Tax deducted at source (TDS) has proved to be a controversial area of law for quite some time now. One issue that has most recently come to light is likely to have enormous commercial significance – under what circumstances is a company obliged to treat an ordinary transaction as a “works contract” and not a “sale of goods” with the consequent liability to deduct TDS?
The governing provision is s. 194C of the Income Tax Act, 1961. It provides that any person responsible for paying any sum to any resident for carrying out any work in pursuance of a specified contract shall be liable to provide for TDS on that payment. The crucial question, therefore, is the meaning of the expression “carrying out any work”. In 1972, the Supreme Court, in a landmark judgment (State of Punjab v. Associated Hotels, AIR 1972 SC 1131, answered this question as follows:
“…where the principal objective of work undertaken by the payee of the price is not the transfer of a chattel qua chattel the contract is of work and labour. The test is whether or not the work and labour bestowed end in anything that can properly become the subject of sale…neither the ownership of the materials nor the value of skill and labour as compared with the value of the materials is conclusive although such matters may be taken into consideration in determining in the circumstances of a particular case, whether the contract is, in substance, one of work and labour or one for the sale of a chattel. A building contract or a contract under which a movable is fixed to another chattel or on the land where the intention plainly is not to sell the article but to improve the land or the chattel and the consideration is not for the transfer of the chattel, but for the labour and work done and the material furnished, the contract will be one of work and labour…”
This was in contrast to the requirements under the traditional law of the sale of goods, particularly before the 46th Constitutional amendment, that the existence of “goods”, the intention to transfer title to those goods and actual transfer of title are necessary to consider the transaction a sale (State of Madras v. Gannon Dunkerley, AIR 1958 SC 560). However, disagreement still persisted, and in an attempt to resolve it, the CBDT issued a circular in 1994 stating expressly that s. 194C does not apply to a “sale of goods”. Following this, attempts to extend the reach of s. 194C to professional services, commission agents etc. were struck down by the Bombay and Delhi High Courts. In 2005, the Supreme Court once again affirmed the test laid down in Associated Hotels, and added that any determination of the nature of a transaction had to take commercial reality and the intention of the parties into account (State of Andhra Pradesh v. Kone Elevators, (2005) 3 SCC 389).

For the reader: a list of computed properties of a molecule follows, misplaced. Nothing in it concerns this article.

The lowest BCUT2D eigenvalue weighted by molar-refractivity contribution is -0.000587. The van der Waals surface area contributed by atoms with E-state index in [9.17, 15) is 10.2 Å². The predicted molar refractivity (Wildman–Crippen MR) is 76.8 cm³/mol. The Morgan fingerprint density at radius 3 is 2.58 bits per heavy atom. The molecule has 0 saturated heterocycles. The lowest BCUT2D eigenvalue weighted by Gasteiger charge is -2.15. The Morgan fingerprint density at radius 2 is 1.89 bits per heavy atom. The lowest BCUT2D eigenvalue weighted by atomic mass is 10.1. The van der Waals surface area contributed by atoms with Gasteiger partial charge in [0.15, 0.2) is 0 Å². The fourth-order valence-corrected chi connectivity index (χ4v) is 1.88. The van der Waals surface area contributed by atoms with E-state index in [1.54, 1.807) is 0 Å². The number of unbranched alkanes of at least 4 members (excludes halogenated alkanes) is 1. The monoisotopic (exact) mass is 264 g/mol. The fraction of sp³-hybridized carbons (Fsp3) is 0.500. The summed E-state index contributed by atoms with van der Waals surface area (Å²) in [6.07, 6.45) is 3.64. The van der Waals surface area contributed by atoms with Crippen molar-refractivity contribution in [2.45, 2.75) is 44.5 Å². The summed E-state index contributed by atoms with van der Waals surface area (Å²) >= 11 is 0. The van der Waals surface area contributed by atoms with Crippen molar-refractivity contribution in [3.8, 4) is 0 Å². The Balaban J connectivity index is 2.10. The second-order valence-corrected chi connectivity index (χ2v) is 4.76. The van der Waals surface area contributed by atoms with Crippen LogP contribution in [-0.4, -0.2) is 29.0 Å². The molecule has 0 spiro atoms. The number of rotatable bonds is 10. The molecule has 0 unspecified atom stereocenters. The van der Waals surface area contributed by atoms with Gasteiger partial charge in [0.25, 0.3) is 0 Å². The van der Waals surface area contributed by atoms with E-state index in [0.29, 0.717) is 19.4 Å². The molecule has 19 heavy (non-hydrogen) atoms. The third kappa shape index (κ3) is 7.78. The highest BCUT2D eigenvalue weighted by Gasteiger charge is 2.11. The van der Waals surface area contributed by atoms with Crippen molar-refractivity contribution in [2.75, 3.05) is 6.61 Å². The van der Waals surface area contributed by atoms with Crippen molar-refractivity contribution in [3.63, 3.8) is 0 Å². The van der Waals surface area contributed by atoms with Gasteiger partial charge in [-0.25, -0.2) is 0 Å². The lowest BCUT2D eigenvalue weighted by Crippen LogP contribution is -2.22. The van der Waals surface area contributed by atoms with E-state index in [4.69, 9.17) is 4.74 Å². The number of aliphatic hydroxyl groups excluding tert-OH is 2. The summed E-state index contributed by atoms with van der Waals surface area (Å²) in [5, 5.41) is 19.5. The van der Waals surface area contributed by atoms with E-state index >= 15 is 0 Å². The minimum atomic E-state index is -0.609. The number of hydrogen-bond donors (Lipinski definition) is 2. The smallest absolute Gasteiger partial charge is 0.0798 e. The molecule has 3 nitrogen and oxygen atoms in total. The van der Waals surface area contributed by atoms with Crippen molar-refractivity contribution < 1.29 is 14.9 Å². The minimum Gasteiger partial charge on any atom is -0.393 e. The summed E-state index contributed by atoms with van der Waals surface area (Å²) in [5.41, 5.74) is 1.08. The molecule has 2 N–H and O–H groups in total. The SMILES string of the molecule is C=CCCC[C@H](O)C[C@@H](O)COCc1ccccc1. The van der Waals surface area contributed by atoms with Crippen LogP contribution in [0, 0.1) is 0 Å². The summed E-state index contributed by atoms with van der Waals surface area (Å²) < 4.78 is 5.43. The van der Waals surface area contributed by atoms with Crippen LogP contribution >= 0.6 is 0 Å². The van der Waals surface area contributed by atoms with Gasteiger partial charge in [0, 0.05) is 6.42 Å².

Applying these principles, a transaction where the customer supplied the plans and specifications and had the right to trial runs before delivery was still considered a sale. Similarly, a transaction where the Orissa Government agreed to supply a chassis to a contractor who was to build a bus was considered a contract for the sale of the bus to the Orissa Government. In both cases, the parties intended to buy the article in question. On the other hand, making photostat copies of a document and delivering it to the customer is not a contract for the “sale of paper” because the object of the transaction, in the minds of the parties, is the provision of photocopying services, and not the supply of paper. In other words, the passing of title must be “ancillary” to the contract for performance of work for it to constitute a contract for work (Hindustan Aeronautics v. State of Karnataka, AIR 1984 SC 744).
The reason this issue has become relevant now is that the Supreme Court has issued notice last week to Samsung India on its liability to provide for TDS. Samsung outsources the manufacture of certain goods to other manufacturers, and the IT Department has argued in its written submissions that the other manufacturers are not at liberty to dispose of the goods, to use a different process of manufacture etc., and that the contract in substance is one for works. This is a question of fact that is likely to be closely contested, for the transaction does appear, at first sight, to resemble a contract for works. The Delhi High Court had found in favour of Samsung. A Business Standard report is available here.
The Supreme Court’s verdict is likely to be of great interest to several companies, given the difference it makes to TDS liability. For example, if the Department prevails in the Supreme Court, Samsung faces a TDS bill of about Rs. 1.7 crore for one assessment year.